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FAQ: What you need to know about chip-embedded credit cards

Matt Hamblen | Aug. 13, 2015
Facing an Oct. 1 deadline, many U.S. merchants are taking steps to prepare for new, more secure, credit and debit cards.

The numbers are important because there won't be a complete conversion to chip cards for many years. It took Canada about eight years to reach 90 percent conversion to chip cards. Major retailers like Wal-Mart have been converting payment terminals to support chip cards for years.

How do I use a chip card?, a website supported by major banks and credit card companies, posted a three-step illustration for how to use a chip card. Step 1 is to insert the card at the bottom of the terminal, with the chip toward the terminal facing up. That's instead of swiping the magnetic stripe along the side of the machine.

Many new terminals will support both methods, as well as NFC payments via smartphones and smartwatches such as the latest iPhones or the Apple Watch, which use Apple Pay. NFC payments are usually done by just touching, or nearly touching, a device to a payment terminal and entering a confirmation on the phone. In addition to "touch and pay" with a smartphone, some retailers like Rite-Aid will support the ability to touch the terminal with a chip card to pay.

As the GoChipCard graphic notes, a key detail of the first step is that users should not remove the card from the reader "until prompted." Analysts have noted that, on the first few tries, U.S. shoppers who are accustomed to swiping magnetic stripes may be likely to remove their chip cards quickly. Sales clerks will have to be ready for this -- and patient enough to remind users to leave the cards in place until the terminal beeps or a light goes on, or until the clerk gives the customer the thumbs up. There are more than 20 vendors of payment terminals, and they have varying methods for confirming that a sale is complete and that a card can be removed.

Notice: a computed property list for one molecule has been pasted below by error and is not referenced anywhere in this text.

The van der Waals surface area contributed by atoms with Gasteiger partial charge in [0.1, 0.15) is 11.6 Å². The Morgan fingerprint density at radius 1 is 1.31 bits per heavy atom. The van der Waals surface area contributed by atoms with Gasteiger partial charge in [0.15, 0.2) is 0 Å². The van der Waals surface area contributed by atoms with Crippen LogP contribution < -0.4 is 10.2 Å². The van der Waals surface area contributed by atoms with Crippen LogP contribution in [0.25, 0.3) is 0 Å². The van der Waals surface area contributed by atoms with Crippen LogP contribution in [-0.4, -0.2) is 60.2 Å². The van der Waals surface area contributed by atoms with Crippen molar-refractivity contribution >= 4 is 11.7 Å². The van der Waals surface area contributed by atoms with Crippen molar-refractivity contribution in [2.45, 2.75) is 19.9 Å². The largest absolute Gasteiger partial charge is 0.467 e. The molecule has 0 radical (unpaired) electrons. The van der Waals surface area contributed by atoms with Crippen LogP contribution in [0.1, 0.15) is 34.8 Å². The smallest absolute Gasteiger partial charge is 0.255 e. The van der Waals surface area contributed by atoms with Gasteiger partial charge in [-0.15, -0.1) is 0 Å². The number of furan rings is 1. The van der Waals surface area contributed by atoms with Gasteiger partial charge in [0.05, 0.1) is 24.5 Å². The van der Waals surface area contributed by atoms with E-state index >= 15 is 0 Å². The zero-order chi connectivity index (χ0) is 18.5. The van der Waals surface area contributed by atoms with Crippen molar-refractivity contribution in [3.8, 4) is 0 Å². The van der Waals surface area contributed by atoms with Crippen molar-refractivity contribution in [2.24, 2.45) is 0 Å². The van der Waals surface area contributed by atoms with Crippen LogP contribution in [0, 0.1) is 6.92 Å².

There are a wide variety of chip card payment terminals, but they mostly look alike, as indicated in the illustration. Some will be attached to a pedestal, just as older magnetic-stripe card readers are today. The terminals will almost all have a keypad to capture a PIN (personal identification number) and a screen and a digital pen to capture a signatures.

Step 2 in the graphic is to "provide your signature or PIN as prompted by the terminal." Many retailers won't require either, especially if the transaction is for a small amount, usually under $25. There's disagreement in the industry about whether a signature or a PIN will be required for larger purchases, but the decision will be made by the banks issuing the cards. (More on that below.)


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